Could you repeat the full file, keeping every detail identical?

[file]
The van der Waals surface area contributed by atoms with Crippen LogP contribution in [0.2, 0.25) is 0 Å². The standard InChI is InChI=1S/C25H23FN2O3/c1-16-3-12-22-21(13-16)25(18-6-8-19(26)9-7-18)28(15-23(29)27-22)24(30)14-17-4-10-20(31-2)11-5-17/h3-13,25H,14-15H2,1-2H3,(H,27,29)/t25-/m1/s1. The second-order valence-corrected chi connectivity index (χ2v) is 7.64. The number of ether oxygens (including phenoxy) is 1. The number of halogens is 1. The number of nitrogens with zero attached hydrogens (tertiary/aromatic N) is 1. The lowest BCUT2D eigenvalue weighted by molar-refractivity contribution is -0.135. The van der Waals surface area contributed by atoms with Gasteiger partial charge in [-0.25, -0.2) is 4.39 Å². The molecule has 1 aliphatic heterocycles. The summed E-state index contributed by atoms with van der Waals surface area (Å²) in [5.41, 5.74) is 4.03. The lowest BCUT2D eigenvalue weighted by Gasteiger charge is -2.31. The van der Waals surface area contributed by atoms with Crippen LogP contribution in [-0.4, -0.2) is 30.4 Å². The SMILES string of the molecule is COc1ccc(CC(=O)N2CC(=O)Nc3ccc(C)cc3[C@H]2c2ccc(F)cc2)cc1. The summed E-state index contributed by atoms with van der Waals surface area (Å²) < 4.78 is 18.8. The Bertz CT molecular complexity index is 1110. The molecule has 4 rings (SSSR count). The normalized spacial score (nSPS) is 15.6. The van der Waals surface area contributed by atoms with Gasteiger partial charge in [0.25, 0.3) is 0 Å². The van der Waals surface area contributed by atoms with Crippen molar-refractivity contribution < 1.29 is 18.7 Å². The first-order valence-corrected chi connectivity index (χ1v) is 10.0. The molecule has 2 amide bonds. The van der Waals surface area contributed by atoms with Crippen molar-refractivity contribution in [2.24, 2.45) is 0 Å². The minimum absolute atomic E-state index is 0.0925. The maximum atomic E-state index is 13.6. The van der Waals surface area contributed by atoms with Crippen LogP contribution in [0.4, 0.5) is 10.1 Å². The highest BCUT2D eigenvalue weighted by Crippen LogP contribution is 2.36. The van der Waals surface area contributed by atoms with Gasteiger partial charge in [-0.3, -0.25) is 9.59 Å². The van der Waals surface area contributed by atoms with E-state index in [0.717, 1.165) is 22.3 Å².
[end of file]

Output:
The van der Waals surface area contributed by atoms with Crippen LogP contribution in [0.2, 0.25) is 0 Å². The standard InChI is InChI=1S/C25H23FN2O3/c1-16-3-12-22-21(13-16)25(18-6-8-19(26)9-7-18)28(15-23(29)27-22)24(30)14-17-4-10-20(31-2)11-5-17/h3-13,25H,14-15H2,1-2H3,(H,27,29)/t25-/m1/s1. The second-order valence-corrected chi connectivity index (χ2v) is 7.64. The number of ether oxygens (including phenoxy) is 1. The number of halogens is 1. The number of nitrogens with zero attached hydrogens (tertiary/aromatic N) is 1. The lowest BCUT2D eigenvalue weighted by molar-refractivity contribution is -0.135. The van der Waals surface area contributed by atoms with Gasteiger partial charge in [-0.25, -0.2) is 4.39 Å². The molecule has 1 aliphatic heterocycles. The summed E-state index contributed by atoms with van der Waals surface area (Å²) in [5.41, 5.74) is 4.03. The lowest BCUT2D eigenvalue weighted by Gasteiger charge is -2.31. The van der Waals surface area contributed by atoms with Crippen LogP contribution in [-0.4, -0.2) is 30.4 Å². The SMILES string of the molecule is COc1ccc(CC(=O)N2CC(=O)Nc3ccc(C)cc3[C@H]2c2ccc(F)cc2)cc1. The summed E-state index contributed by atoms with van der Waals surface area (Å²) < 4.78 is 18.8. The Bertz CT molecular complexity index is 1110. The molecule has 4 rings (SSSR count). The normalized spacial score (nSPS) is 15.6. The van der Waals surface area contributed by atoms with Gasteiger partial charge in [0.25, 0.3) is 0 Å². The van der Waals surface area contributed by atoms with Crippen molar-refractivity contribution < 1.29 is 18.7 Å². The first-order valence-corrected chi connectivity index (χ1v) is 10.0. The molecule has 2 amide bonds. The van der Waals surface area contributed by atoms with Crippen molar-refractivity contribution in [2.24, 2.45) is 0 Å². The minimum absolute atomic E-state index is 0.0925. The maximum atomic E-state index is 13.6. The van der Waals surface area contributed by atoms with Crippen LogP contribution in [0.4, 0.5) is 10.1 Å². The highest BCUT2D eigenvalue weighted by Crippen LogP contribution is 2.36. The van der Waals surface area contributed by atoms with Gasteiger partial charge in [-0.3, -0.25) is 9.59 Å². The van der Waals surface area contributed by atoms with E-state index in [0.717, 1.165) is 22.3 Å².